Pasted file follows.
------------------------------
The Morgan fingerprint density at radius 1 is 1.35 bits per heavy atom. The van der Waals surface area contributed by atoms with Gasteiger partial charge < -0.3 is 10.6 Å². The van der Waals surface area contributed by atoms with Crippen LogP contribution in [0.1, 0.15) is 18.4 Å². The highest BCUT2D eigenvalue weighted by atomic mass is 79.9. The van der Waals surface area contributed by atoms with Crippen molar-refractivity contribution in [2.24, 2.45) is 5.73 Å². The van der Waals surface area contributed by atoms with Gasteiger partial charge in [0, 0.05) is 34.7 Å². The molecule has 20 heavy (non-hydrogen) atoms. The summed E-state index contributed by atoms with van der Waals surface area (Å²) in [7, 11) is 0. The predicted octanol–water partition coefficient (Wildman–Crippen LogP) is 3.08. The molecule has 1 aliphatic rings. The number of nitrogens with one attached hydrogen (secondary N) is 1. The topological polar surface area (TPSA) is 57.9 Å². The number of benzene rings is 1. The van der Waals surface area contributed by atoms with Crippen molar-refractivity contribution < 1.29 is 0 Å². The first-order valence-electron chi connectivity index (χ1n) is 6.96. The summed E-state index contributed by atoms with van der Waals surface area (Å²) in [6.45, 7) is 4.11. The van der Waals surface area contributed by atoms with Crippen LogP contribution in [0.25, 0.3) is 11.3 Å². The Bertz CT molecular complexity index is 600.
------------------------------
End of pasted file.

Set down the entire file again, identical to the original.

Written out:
The Morgan fingerprint density at radius 1 is 1.35 bits per heavy atom. The van der Waals surface area contributed by atoms with Gasteiger partial charge < -0.3 is 10.6 Å². The van der Waals surface area contributed by atoms with Crippen LogP contribution in [0.1, 0.15) is 18.4 Å². The highest BCUT2D eigenvalue weighted by atomic mass is 79.9. The van der Waals surface area contributed by atoms with Crippen molar-refractivity contribution in [2.24, 2.45) is 5.73 Å². The van der Waals surface area contributed by atoms with Gasteiger partial charge in [0, 0.05) is 34.7 Å². The molecule has 20 heavy (non-hydrogen) atoms. The summed E-state index contributed by atoms with van der Waals surface area (Å²) in [7, 11) is 0. The predicted octanol–water partition coefficient (Wildman–Crippen LogP) is 3.08. The molecule has 1 aliphatic rings. The number of nitrogens with one attached hydrogen (secondary N) is 1. The topological polar surface area (TPSA) is 57.9 Å². The number of benzene rings is 1. The van der Waals surface area contributed by atoms with Crippen molar-refractivity contribution < 1.29 is 0 Å². The first-order valence-electron chi connectivity index (χ1n) is 6.96. The summed E-state index contributed by atoms with van der Waals surface area (Å²) in [6.45, 7) is 4.11. The van der Waals surface area contributed by atoms with Crippen LogP contribution in [0.25, 0.3) is 11.3 Å². The Bertz CT molecular complexity index is 600.